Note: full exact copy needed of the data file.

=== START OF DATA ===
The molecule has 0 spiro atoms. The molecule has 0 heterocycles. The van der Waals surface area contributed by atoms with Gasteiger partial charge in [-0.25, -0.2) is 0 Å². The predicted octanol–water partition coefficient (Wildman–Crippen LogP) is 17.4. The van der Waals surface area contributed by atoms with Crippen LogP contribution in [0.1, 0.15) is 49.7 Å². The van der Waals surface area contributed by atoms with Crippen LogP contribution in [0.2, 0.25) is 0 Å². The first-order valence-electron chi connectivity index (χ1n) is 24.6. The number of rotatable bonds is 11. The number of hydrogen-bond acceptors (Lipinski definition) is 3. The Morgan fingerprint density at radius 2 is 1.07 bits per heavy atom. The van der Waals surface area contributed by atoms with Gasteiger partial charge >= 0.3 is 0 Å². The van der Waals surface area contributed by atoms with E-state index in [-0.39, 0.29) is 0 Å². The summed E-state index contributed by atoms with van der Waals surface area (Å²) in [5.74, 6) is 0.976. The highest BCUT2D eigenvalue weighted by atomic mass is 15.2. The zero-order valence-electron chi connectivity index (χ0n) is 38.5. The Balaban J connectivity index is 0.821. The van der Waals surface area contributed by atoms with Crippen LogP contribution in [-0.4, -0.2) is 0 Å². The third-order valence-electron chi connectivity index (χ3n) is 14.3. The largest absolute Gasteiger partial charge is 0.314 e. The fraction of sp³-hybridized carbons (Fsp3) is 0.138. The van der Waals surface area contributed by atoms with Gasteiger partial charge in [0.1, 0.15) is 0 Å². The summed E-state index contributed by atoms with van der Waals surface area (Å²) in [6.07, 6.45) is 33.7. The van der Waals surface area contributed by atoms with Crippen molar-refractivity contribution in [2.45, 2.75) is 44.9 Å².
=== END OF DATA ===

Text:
The molecule has 0 spiro atoms. The molecule has 0 heterocycles. The van der Waals surface area contributed by atoms with Gasteiger partial charge in [-0.25, -0.2) is 0 Å². The predicted octanol–water partition coefficient (Wildman–Crippen LogP) is 17.4. The van der Waals surface area contributed by atoms with Crippen LogP contribution in [0.1, 0.15) is 49.7 Å². The van der Waals surface area contributed by atoms with Crippen LogP contribution in [0.2, 0.25) is 0 Å². The first-order valence-electron chi connectivity index (χ1n) is 24.6. The number of rotatable bonds is 11. The number of hydrogen-bond acceptors (Lipinski definition) is 3. The Morgan fingerprint density at radius 2 is 1.07 bits per heavy atom. The van der Waals surface area contributed by atoms with Gasteiger partial charge >= 0.3 is 0 Å². The van der Waals surface area contributed by atoms with E-state index in [-0.39, 0.29) is 0 Å². The summed E-state index contributed by atoms with van der Waals surface area (Å²) in [5.74, 6) is 0.976. The highest BCUT2D eigenvalue weighted by atomic mass is 15.2. The zero-order valence-electron chi connectivity index (χ0n) is 38.5. The Balaban J connectivity index is 0.821. The van der Waals surface area contributed by atoms with Crippen LogP contribution in [-0.4, -0.2) is 0 Å². The third-order valence-electron chi connectivity index (χ3n) is 14.3. The largest absolute Gasteiger partial charge is 0.314 e. The fraction of sp³-hybridized carbons (Fsp3) is 0.138. The van der Waals surface area contributed by atoms with Gasteiger partial charge in [0.1, 0.15) is 0 Å². The summed E-state index contributed by atoms with van der Waals surface area (Å²) in [6.07, 6.45) is 33.7. The van der Waals surface area contributed by atoms with Crippen molar-refractivity contribution in [2.45, 2.75) is 44.9 Å².